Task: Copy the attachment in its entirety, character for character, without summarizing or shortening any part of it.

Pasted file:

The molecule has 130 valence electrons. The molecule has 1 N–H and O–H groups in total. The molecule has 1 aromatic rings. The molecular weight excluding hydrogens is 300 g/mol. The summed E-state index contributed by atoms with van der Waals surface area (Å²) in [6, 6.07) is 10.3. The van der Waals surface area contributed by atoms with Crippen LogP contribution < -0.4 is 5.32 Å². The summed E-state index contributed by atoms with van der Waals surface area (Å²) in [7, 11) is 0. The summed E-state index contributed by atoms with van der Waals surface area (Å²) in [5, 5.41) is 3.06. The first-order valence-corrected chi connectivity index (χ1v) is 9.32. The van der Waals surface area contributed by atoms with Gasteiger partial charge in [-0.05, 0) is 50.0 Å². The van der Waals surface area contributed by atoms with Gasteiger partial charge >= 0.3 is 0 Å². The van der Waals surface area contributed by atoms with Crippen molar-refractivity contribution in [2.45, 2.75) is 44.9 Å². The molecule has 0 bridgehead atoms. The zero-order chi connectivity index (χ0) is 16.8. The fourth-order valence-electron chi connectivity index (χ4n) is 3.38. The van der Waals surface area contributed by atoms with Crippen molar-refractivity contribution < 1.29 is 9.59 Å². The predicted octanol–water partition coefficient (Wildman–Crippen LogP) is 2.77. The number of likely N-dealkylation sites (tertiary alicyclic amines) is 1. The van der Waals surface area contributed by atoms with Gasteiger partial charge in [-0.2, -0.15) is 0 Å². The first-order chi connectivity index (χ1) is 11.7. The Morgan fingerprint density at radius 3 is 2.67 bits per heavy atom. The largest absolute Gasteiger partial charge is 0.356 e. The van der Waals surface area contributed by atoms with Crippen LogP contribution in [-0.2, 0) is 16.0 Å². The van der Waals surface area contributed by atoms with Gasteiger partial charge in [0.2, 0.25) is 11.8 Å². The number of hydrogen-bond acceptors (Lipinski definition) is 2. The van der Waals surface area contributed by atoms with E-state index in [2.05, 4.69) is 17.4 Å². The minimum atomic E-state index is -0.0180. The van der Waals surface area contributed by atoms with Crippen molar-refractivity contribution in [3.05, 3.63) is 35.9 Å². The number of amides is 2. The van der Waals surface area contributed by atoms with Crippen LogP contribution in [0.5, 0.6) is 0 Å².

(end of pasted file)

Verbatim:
The molecule has 130 valence electrons. The molecule has 1 N–H and O–H groups in total. The molecule has 1 aromatic rings. The molecular weight excluding hydrogens is 300 g/mol. The summed E-state index contributed by atoms with van der Waals surface area (Å²) in [6, 6.07) is 10.3. The van der Waals surface area contributed by atoms with Crippen LogP contribution < -0.4 is 5.32 Å². The summed E-state index contributed by atoms with van der Waals surface area (Å²) in [7, 11) is 0. The summed E-state index contributed by atoms with van der Waals surface area (Å²) in [5, 5.41) is 3.06. The first-order valence-corrected chi connectivity index (χ1v) is 9.32. The van der Waals surface area contributed by atoms with Gasteiger partial charge in [-0.05, 0) is 50.0 Å². The van der Waals surface area contributed by atoms with Gasteiger partial charge >= 0.3 is 0 Å². The van der Waals surface area contributed by atoms with Crippen molar-refractivity contribution in [2.45, 2.75) is 44.9 Å². The molecule has 0 bridgehead atoms. The zero-order chi connectivity index (χ0) is 16.8. The fourth-order valence-electron chi connectivity index (χ4n) is 3.38. The van der Waals surface area contributed by atoms with Crippen molar-refractivity contribution < 1.29 is 9.59 Å². The predicted octanol–water partition coefficient (Wildman–Crippen LogP) is 2.77. The number of likely N-dealkylation sites (tertiary alicyclic amines) is 1. The van der Waals surface area contributed by atoms with Gasteiger partial charge in [-0.2, -0.15) is 0 Å². The first-order chi connectivity index (χ1) is 11.7. The Morgan fingerprint density at radius 3 is 2.67 bits per heavy atom. The largest absolute Gasteiger partial charge is 0.356 e. The van der Waals surface area contributed by atoms with Crippen LogP contribution in [-0.2, 0) is 16.0 Å². The van der Waals surface area contributed by atoms with Gasteiger partial charge in [0.2, 0.25) is 11.8 Å². The number of hydrogen-bond acceptors (Lipinski definition) is 2. The van der Waals surface area contributed by atoms with E-state index in [2.05, 4.69) is 17.4 Å². The minimum atomic E-state index is -0.0180. The van der Waals surface area contributed by atoms with Crippen molar-refractivity contribution in [3.05, 3.63) is 35.9 Å². The number of amides is 2. The van der Waals surface area contributed by atoms with Crippen LogP contribution in [0.5, 0.6) is 0 Å².